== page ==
Following last year’s Budget, on 3 March 2021, the Chancellor announced the enacted corporation tax rate of 19% would increase to 25% with effect from 1 April 2023. To the extent the above deferred tax assets and liabilities are expected to crystalise after this date they should be valued using 25% rather the current corporation tax rate of 19%. The bulk of the deferred tax assets and liabilities, as shown in Note 15, are expected to crystalise over a much longer time frame, being mainly the retirement benefit obligations, capital allowances on fixed assets and unrealised gains on investment properties, rolled-over gains and historic business combinations. An assessment of the amount of deferred tax assets and liabilities that are expected to crystalise prior to 1 April 2023 is considered to be immaterial when compare to total net deferred tax liability, being less than 2% of the total amount. Due to this assessment being based on projected forecasts and the potential uncertainties inherent in using these, utilising a flat rate of 25% is seen as a fair approximate and has been used to determine the actual net deferred tax liabilities.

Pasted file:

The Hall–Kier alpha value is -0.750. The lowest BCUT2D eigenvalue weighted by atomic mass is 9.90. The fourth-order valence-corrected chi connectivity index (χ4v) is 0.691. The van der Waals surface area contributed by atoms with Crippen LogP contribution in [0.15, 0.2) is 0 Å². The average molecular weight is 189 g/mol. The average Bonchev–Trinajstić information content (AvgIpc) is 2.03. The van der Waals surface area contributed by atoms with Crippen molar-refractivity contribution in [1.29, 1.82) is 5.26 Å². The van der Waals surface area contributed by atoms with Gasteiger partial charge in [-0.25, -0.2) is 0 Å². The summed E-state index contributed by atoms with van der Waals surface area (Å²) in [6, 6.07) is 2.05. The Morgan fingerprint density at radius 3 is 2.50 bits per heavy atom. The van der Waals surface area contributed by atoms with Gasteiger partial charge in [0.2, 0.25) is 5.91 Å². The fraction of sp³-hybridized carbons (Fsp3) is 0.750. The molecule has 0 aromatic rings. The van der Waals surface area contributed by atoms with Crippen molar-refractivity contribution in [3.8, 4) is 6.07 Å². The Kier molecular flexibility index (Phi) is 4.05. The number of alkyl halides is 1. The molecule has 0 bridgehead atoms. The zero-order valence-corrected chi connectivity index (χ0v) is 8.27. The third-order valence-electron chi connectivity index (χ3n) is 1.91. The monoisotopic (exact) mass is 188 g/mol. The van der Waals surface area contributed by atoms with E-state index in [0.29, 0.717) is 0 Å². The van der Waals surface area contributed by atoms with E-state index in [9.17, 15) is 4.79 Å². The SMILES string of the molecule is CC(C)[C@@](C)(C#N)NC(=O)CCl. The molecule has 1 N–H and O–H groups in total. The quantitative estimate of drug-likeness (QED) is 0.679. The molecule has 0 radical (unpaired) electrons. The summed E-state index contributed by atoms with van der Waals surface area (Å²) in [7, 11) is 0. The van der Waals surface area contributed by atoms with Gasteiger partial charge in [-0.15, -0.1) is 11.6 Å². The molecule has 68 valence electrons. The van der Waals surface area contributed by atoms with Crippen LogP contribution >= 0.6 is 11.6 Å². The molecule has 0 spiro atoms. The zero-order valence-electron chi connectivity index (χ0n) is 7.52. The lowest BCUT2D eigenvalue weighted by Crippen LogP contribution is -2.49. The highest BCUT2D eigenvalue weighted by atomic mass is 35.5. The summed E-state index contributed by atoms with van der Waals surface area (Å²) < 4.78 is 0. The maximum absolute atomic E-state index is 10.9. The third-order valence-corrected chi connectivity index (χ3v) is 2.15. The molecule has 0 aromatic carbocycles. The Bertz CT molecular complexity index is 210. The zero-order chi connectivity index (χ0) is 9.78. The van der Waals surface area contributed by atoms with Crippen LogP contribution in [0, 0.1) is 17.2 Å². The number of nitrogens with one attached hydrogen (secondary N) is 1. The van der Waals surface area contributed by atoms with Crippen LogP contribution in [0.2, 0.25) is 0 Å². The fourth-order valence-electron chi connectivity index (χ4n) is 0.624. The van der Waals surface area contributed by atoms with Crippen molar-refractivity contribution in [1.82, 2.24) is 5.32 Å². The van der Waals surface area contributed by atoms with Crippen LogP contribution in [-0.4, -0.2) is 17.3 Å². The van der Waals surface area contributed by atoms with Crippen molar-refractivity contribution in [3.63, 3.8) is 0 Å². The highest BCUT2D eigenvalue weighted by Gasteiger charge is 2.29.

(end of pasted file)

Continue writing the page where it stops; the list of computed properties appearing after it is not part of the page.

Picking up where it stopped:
The impact of recognising the net deferred tax liabilities at 25% rather than 19% has increased the liability by £75m of which £62m has been charged to equity and the remaining £13m has been charged to the income statement.
We publish our tax policy on our website (https://www.co-operative.coop/ethics/tax-policy) and have complied with the commitments set out in that policy.
Footnotes to taxation note 8:
i) The Group is not tax-paying in the UK in respect of 2021 due to the fact it has a number of brought forward capital allowances (£184m gross claimed in 2021) and tax losses (£5m gross utilised in 2021) that offset its taxable profits for the period. These allowances and losses are explained in more detail in Note 15.